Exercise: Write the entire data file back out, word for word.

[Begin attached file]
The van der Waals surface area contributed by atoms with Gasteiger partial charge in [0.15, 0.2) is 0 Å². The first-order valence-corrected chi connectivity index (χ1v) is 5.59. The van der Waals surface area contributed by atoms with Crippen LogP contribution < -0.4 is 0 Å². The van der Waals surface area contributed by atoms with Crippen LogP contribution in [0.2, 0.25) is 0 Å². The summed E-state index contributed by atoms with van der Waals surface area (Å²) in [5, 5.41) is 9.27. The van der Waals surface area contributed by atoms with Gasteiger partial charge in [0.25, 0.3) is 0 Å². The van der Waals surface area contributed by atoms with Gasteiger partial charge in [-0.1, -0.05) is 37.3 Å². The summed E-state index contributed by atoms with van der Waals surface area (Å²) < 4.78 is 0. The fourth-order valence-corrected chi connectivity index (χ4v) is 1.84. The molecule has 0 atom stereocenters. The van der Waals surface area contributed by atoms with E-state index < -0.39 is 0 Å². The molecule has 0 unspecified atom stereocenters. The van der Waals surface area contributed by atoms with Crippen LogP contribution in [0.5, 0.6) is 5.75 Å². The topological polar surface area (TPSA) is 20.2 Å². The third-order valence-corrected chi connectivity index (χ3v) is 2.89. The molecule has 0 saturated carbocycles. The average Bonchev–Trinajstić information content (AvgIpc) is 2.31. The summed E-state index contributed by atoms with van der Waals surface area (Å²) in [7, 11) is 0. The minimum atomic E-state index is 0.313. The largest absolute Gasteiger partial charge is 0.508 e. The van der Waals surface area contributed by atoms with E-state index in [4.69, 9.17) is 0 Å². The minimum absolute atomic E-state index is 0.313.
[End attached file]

The van der Waals surface area contributed by atoms with Gasteiger partial charge in [0.15, 0.2) is 0 Å². The first-order valence-corrected chi connectivity index (χ1v) is 5.59. The van der Waals surface area contributed by atoms with Crippen LogP contribution < -0.4 is 0 Å². The van der Waals surface area contributed by atoms with Crippen LogP contribution in [0.2, 0.25) is 0 Å². The summed E-state index contributed by atoms with van der Waals surface area (Å²) in [5, 5.41) is 9.27. The van der Waals surface area contributed by atoms with Gasteiger partial charge in [0.25, 0.3) is 0 Å². The van der Waals surface area contributed by atoms with Gasteiger partial charge in [-0.1, -0.05) is 37.3 Å². The summed E-state index contributed by atoms with van der Waals surface area (Å²) < 4.78 is 0. The fourth-order valence-corrected chi connectivity index (χ4v) is 1.84. The molecule has 0 atom stereocenters. The van der Waals surface area contributed by atoms with E-state index < -0.39 is 0 Å². The molecule has 0 unspecified atom stereocenters. The van der Waals surface area contributed by atoms with Crippen LogP contribution in [0.5, 0.6) is 5.75 Å². The topological polar surface area (TPSA) is 20.2 Å². The third-order valence-corrected chi connectivity index (χ3v) is 2.89. The molecule has 0 saturated carbocycles. The average Bonchev–Trinajstić information content (AvgIpc) is 2.31. The summed E-state index contributed by atoms with van der Waals surface area (Å²) in [7, 11) is 0. The minimum atomic E-state index is 0.313. The largest absolute Gasteiger partial charge is 0.508 e. The van der Waals surface area contributed by atoms with E-state index in [4.69, 9.17) is 0 Å². The minimum absolute atomic E-state index is 0.313.